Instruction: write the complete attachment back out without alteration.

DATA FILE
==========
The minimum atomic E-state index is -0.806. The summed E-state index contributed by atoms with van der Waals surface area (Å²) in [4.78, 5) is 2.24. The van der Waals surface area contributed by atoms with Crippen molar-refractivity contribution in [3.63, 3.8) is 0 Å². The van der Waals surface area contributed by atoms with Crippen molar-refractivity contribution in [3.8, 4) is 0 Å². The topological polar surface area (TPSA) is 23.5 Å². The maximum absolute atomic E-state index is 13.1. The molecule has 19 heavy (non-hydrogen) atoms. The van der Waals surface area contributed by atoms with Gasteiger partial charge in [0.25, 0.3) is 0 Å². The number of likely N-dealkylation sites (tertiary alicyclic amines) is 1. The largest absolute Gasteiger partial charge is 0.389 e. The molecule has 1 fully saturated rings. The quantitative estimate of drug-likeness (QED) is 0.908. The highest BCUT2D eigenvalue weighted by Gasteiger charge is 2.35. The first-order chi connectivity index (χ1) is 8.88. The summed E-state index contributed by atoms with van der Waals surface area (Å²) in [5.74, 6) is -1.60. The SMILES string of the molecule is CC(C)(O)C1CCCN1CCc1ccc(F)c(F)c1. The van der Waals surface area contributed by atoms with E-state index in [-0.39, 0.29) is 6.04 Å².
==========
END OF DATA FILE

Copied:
The minimum atomic E-state index is -0.806. The summed E-state index contributed by atoms with van der Waals surface area (Å²) in [4.78, 5) is 2.24. The van der Waals surface area contributed by atoms with Crippen molar-refractivity contribution in [3.63, 3.8) is 0 Å². The van der Waals surface area contributed by atoms with Crippen molar-refractivity contribution in [3.8, 4) is 0 Å². The topological polar surface area (TPSA) is 23.5 Å². The maximum absolute atomic E-state index is 13.1. The molecule has 19 heavy (non-hydrogen) atoms. The van der Waals surface area contributed by atoms with Gasteiger partial charge in [0.25, 0.3) is 0 Å². The number of likely N-dealkylation sites (tertiary alicyclic amines) is 1. The largest absolute Gasteiger partial charge is 0.389 e. The molecule has 1 fully saturated rings. The quantitative estimate of drug-likeness (QED) is 0.908. The highest BCUT2D eigenvalue weighted by Gasteiger charge is 2.35. The first-order chi connectivity index (χ1) is 8.88. The summed E-state index contributed by atoms with van der Waals surface area (Å²) in [5.74, 6) is -1.60. The SMILES string of the molecule is CC(C)(O)C1CCCN1CCc1ccc(F)c(F)c1. The van der Waals surface area contributed by atoms with E-state index in [-0.39, 0.29) is 6.04 Å².